Title

Longitudinal Change in Adolescents’ Prosocial Behavior Toward Strangers, Friends, and Family

Keywords

Prosocial behavior, adolescence

Abstract

There is little understanding about how prosocial behavior toward different targets might change over time, and what might promote initial levels and age‐related changes in prosocial behavior. Thus, this study examined longitudinal change in prosocial behavior toward strangers, friends, and family from early adolescence through the transition to adulthood. Participants included 500 adolescents from the United States (age 12 to age 20; 52% female, 65% European American). Latent growth curve models suggested that prosocial behavior toward strangers increased across early to mid‐adolescence and then flattened out during the transition to adulthood, prosocial behavior toward friends increased steadily, and prosocial behavior toward family was relatively stable across adolescence and then increased. Predictors of initial levels and growth in prosocial behavior varied by target.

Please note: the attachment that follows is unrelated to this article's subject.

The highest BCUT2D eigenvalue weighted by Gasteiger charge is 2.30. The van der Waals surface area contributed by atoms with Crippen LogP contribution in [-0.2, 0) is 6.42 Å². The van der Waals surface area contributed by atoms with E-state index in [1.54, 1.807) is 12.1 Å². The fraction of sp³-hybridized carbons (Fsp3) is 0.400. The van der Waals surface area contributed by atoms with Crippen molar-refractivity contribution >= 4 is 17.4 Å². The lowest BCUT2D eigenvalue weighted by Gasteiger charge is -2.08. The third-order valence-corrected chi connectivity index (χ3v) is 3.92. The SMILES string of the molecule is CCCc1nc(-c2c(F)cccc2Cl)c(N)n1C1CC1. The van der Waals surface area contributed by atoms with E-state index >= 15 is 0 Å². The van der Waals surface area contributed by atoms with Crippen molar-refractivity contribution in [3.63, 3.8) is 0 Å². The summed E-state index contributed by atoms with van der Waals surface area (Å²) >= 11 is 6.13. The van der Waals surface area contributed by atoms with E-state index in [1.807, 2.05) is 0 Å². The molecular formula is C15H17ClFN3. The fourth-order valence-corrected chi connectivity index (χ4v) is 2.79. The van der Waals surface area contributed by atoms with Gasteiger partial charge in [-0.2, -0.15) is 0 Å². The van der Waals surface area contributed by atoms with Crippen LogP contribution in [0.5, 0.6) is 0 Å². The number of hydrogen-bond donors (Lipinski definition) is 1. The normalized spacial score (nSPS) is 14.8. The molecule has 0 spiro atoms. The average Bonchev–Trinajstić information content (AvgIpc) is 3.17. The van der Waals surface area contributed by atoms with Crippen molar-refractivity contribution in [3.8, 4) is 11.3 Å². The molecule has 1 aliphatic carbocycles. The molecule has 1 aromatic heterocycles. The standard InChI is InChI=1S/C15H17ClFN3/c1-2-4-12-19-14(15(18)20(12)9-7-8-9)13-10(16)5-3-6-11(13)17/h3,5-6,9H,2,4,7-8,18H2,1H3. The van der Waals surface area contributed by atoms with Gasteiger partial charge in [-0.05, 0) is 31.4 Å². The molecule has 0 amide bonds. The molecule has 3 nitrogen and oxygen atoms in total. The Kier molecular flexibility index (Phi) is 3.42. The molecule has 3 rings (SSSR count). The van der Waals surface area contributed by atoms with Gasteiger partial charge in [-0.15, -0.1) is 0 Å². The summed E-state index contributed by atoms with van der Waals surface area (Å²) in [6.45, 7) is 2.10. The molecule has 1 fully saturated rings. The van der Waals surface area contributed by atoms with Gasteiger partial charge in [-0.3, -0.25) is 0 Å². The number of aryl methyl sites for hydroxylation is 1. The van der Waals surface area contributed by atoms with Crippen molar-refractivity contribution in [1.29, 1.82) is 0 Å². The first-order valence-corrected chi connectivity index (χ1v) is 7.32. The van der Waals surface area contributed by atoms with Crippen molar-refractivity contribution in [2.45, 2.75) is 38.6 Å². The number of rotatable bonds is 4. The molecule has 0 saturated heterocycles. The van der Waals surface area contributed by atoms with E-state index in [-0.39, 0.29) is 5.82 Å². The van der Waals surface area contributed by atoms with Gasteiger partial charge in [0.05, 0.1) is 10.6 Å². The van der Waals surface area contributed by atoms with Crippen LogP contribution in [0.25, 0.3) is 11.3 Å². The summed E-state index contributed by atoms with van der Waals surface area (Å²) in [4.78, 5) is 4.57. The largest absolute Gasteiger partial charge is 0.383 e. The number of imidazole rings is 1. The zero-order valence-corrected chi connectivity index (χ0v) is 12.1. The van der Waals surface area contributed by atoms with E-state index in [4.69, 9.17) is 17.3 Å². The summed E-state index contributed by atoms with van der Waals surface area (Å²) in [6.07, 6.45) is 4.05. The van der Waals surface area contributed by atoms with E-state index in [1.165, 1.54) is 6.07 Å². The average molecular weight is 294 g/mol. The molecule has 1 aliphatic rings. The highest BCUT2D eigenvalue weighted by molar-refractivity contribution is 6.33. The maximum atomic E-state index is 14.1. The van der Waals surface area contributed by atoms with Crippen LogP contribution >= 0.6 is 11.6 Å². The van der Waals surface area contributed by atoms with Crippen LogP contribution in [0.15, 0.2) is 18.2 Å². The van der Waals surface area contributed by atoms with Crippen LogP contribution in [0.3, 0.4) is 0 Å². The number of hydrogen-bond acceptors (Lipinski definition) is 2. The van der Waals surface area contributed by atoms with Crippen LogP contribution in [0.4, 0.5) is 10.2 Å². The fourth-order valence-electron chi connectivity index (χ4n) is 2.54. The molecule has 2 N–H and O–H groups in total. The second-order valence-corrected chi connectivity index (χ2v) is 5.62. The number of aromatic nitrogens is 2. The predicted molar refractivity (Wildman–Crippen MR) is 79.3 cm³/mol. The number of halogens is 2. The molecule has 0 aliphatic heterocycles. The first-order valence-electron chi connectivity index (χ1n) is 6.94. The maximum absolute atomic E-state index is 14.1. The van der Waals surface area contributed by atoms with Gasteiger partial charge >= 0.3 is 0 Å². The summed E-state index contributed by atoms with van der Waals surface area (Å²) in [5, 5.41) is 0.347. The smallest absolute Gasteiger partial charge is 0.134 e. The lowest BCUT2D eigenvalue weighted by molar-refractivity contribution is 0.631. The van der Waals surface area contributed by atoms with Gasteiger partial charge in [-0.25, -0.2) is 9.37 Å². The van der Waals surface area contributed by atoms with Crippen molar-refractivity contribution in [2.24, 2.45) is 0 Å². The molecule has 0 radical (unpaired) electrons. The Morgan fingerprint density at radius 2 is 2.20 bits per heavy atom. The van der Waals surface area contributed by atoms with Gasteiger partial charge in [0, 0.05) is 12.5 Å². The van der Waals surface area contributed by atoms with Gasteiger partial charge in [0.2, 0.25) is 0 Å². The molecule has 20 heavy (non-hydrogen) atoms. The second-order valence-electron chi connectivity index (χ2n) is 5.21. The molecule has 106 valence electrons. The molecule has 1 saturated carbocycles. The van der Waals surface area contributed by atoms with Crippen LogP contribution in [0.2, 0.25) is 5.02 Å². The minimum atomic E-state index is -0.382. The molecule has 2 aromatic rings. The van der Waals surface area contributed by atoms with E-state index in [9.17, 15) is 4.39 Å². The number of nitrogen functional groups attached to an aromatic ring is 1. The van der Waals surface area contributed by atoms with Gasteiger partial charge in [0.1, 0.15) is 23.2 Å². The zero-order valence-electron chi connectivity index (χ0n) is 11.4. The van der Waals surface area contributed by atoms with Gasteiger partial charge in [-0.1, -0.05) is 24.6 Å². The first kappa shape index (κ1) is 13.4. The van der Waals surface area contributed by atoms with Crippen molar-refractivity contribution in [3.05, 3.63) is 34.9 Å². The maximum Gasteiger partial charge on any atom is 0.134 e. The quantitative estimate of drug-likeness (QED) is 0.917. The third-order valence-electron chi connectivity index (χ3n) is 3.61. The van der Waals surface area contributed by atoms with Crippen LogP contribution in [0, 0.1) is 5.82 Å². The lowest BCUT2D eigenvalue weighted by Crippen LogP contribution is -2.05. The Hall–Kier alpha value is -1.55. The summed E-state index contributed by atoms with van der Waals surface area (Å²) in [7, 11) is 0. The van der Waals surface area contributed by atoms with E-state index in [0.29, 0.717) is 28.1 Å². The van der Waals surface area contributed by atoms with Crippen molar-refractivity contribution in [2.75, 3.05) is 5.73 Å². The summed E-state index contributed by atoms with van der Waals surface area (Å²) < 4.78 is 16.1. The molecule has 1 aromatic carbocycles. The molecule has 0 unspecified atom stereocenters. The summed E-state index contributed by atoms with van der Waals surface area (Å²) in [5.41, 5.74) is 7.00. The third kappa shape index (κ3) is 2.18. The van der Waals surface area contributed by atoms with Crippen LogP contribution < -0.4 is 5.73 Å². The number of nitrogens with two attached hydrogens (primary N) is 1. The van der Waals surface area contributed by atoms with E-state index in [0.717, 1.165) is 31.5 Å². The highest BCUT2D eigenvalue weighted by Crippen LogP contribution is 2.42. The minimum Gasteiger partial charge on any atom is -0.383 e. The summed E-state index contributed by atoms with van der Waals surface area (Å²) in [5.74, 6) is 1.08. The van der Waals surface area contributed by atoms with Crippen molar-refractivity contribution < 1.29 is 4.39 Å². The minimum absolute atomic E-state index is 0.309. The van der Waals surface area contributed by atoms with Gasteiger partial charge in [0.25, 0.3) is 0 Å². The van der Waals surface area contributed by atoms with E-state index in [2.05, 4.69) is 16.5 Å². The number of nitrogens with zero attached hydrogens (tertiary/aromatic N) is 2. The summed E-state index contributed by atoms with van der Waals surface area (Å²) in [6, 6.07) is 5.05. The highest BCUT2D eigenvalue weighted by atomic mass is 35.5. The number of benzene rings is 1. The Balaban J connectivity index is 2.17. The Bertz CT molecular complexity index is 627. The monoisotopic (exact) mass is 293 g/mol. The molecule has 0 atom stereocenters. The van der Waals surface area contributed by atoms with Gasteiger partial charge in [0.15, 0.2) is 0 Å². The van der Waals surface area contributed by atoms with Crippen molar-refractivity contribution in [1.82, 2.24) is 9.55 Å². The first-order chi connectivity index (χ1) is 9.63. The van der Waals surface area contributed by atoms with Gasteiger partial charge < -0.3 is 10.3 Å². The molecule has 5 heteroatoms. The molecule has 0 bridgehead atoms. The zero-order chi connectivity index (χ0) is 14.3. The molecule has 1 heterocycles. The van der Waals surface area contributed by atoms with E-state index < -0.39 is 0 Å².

Original Publication Citation

Padilla-Walker, L.M., Carlo, G., & *Memmott-Elison, M. K. (2018). Longitudinal change in adolescents’ prosocial behavior toward strangers, friends, and family. Journal of Research on Adolescence, 28, 698-719.

Document Type

Peer-Reviewed Article

Publication Date

2017-11-16

Publisher

Journal of Research on Adolescence

Language

English

College

Family, Home, and Social Sciences

Department

Family Life

University Standing at Time of Publication

Full Professor

Share

COinS